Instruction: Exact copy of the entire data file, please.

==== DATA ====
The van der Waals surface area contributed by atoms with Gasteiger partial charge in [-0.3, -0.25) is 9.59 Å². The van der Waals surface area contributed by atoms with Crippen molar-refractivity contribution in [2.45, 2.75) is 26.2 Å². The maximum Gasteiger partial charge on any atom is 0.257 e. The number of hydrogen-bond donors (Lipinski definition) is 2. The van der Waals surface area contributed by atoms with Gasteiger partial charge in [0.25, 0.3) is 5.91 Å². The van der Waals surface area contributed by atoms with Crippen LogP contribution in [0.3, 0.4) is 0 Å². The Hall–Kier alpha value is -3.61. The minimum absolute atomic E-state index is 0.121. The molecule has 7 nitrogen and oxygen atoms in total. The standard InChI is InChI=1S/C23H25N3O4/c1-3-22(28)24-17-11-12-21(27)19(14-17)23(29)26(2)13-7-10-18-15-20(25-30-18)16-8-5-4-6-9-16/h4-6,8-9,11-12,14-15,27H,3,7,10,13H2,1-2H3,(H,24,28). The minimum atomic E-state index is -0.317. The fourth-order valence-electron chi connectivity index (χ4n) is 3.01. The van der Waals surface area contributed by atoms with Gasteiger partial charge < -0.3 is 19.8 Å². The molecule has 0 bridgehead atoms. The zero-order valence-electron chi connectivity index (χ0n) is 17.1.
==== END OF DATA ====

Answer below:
The van der Waals surface area contributed by atoms with Gasteiger partial charge in [-0.3, -0.25) is 9.59 Å². The van der Waals surface area contributed by atoms with Crippen molar-refractivity contribution in [2.45, 2.75) is 26.2 Å². The maximum Gasteiger partial charge on any atom is 0.257 e. The number of hydrogen-bond donors (Lipinski definition) is 2. The van der Waals surface area contributed by atoms with Gasteiger partial charge in [0.25, 0.3) is 5.91 Å². The van der Waals surface area contributed by atoms with Crippen LogP contribution in [0.3, 0.4) is 0 Å². The Hall–Kier alpha value is -3.61. The minimum absolute atomic E-state index is 0.121. The molecule has 7 nitrogen and oxygen atoms in total. The standard InChI is InChI=1S/C23H25N3O4/c1-3-22(28)24-17-11-12-21(27)19(14-17)23(29)26(2)13-7-10-18-15-20(25-30-18)16-8-5-4-6-9-16/h4-6,8-9,11-12,14-15,27H,3,7,10,13H2,1-2H3,(H,24,28). The minimum atomic E-state index is -0.317. The fourth-order valence-electron chi connectivity index (χ4n) is 3.01. The van der Waals surface area contributed by atoms with Gasteiger partial charge < -0.3 is 19.8 Å². The molecule has 0 bridgehead atoms. The zero-order valence-electron chi connectivity index (χ0n) is 17.1.